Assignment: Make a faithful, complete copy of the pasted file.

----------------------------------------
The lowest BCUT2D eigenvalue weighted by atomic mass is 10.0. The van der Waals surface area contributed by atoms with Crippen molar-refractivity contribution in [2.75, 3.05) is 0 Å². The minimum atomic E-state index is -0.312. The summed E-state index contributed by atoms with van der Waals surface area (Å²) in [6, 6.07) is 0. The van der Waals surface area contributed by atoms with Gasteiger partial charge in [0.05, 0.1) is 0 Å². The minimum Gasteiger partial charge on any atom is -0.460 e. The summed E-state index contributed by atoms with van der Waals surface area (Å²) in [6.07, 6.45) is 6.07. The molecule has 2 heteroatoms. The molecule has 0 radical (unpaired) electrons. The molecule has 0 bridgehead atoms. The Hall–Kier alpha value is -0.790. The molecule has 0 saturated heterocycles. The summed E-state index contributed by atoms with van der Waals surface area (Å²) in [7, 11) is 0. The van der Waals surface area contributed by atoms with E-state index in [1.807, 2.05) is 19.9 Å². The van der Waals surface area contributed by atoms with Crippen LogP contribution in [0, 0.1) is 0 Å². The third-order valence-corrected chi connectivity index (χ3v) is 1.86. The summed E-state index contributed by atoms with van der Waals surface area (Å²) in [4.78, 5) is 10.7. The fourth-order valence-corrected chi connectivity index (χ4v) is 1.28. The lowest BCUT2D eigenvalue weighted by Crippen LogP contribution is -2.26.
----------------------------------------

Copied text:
The lowest BCUT2D eigenvalue weighted by atomic mass is 10.0. The van der Waals surface area contributed by atoms with Crippen molar-refractivity contribution in [2.75, 3.05) is 0 Å². The minimum atomic E-state index is -0.312. The summed E-state index contributed by atoms with van der Waals surface area (Å²) in [6, 6.07) is 0. The van der Waals surface area contributed by atoms with Gasteiger partial charge in [0.05, 0.1) is 0 Å². The minimum Gasteiger partial charge on any atom is -0.460 e. The summed E-state index contributed by atoms with van der Waals surface area (Å²) in [6.07, 6.45) is 6.07. The molecule has 2 heteroatoms. The molecule has 0 radical (unpaired) electrons. The molecule has 0 bridgehead atoms. The Hall–Kier alpha value is -0.790. The molecule has 0 saturated heterocycles. The summed E-state index contributed by atoms with van der Waals surface area (Å²) in [7, 11) is 0. The van der Waals surface area contributed by atoms with E-state index in [1.807, 2.05) is 19.9 Å². The van der Waals surface area contributed by atoms with Crippen LogP contribution in [0, 0.1) is 0 Å². The third-order valence-corrected chi connectivity index (χ3v) is 1.86. The summed E-state index contributed by atoms with van der Waals surface area (Å²) in [4.78, 5) is 10.7. The fourth-order valence-corrected chi connectivity index (χ4v) is 1.28. The lowest BCUT2D eigenvalue weighted by Crippen LogP contribution is -2.26.